More businesses are adopting distancing practices as well. While the plumbers are doing everything in their power to solve problems, provide plumbing maintenance and inspections, or doing emergency repairs and replacements, they are also using all recommended personal protective equipment, keeping distance from customers, avoiding unnecessary contact, and washing their hands regularly.


But are there any areas where plumbers have seen a decrease in business? Of course. The COVID-19 pandemic has greatly decreased the call volume in some regions. Customers have canceled or postponed previously scheduled maintenance work. For some, this spells trouble, especially for residences that have older plumbing systems that need routine maintenance. In the end, postponing such vital work to the plumbing system might cause a larger, more expensive problem for the homeowner.


Reactions From The Plumbing Industry

The plumbing industry as a whole, ranging from the educational providers, insurance companies, suppliers, and beyond, are feeling the effects of COVID-19. The executive vice president of the International Association of Plumbing and Mechanical Officials (IAPMO), Pete DeMarco, stated this:


“The IAPMO Group sends its best wishes to plumbers everywhere as we work in concert with the global efforts to defeat COVID-19. We urge all plumbers to take extreme precautions while providing essential services. Remember to wear all PPE properly and to keep tools and PPE clean, and avoid sharing of tools with coworkers. By carefully following excellent workplace and personal hygiene practices, we can help contain the spread of the virus. Remember, plumbers protect the health of the planet!”


Additionally, for those who worried about remaining certified or getting a thorough education during this time, the CEO of the IAPMO Group, Russ Chaney, said that rescheduling, extended deadlines, and online courses are being added for professional certification and testing.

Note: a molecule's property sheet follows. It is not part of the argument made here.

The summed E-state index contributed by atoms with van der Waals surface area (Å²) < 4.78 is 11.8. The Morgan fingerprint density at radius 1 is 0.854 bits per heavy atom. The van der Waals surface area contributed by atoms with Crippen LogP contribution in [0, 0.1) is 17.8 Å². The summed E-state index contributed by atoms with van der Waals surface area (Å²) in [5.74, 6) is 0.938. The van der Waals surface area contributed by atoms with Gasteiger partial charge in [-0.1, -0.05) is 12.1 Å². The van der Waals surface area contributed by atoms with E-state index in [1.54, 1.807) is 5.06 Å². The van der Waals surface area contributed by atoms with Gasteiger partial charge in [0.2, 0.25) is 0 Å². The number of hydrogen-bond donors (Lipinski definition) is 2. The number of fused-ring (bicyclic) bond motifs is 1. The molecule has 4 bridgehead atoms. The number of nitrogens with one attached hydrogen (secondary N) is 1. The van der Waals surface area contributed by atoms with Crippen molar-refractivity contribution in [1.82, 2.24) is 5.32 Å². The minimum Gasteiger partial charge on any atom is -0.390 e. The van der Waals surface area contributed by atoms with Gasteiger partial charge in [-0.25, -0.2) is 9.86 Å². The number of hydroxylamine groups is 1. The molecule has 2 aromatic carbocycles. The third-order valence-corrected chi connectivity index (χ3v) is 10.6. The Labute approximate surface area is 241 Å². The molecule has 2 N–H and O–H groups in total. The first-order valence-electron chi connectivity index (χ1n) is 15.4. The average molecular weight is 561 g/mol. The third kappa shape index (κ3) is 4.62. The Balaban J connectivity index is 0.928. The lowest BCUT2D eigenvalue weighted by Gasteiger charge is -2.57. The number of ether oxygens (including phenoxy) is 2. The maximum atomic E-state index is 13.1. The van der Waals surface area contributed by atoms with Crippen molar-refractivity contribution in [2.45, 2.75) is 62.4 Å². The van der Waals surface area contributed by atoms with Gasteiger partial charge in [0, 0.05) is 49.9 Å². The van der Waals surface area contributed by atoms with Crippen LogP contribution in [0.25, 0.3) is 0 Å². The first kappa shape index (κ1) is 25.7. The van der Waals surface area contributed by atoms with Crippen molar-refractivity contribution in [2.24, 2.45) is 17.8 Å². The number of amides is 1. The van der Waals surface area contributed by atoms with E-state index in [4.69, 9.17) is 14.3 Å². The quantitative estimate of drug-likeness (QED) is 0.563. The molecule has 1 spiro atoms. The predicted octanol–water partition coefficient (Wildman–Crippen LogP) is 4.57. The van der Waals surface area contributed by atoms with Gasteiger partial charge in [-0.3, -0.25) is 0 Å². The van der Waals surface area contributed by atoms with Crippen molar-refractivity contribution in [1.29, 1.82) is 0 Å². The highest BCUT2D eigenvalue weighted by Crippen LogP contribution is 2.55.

Other groups, like Armstrong and Aquatherm, are stepping up measures to keep their employees safe while maintaining reliable business operations. For example, Armstrong has any person entering the company grounds undergo a body scan for their temperature. Any employees with elevated body temperature or symptoms are sent home and asked to self-isolate as soon as possible. Meanwhile, Aquatherm is limiting travel and has established a protocol for those visiting the place of business.


President of Uponor North America, Billy Gray, said, “All Uponor employees who can work from home are doing so… New policies are in place to restrict in-person meetings, non-employee visits to our campuses and travel… While taking special precautions to keep employees safe through social distancing, deep cleaning and more, we are building up inventory of primary products to meet customers’ demand today and into the future.”


Final Thoughts On Changes to the Plumbing Industry Amid COVID-19

By the time the novel coronavirus is under our control, the way people conduct business is bound to have changed, including the plumbing industry. These days, plumbers, manufacturers, and educational institutions are being forced to think of new ways to maintain relationships with customers while serving them the best and safest way possible. Surely, this will open new avenues for how certain plumbing issues are solved in the future, as well as the future plumbing professionals receive education and interact with one another and customers.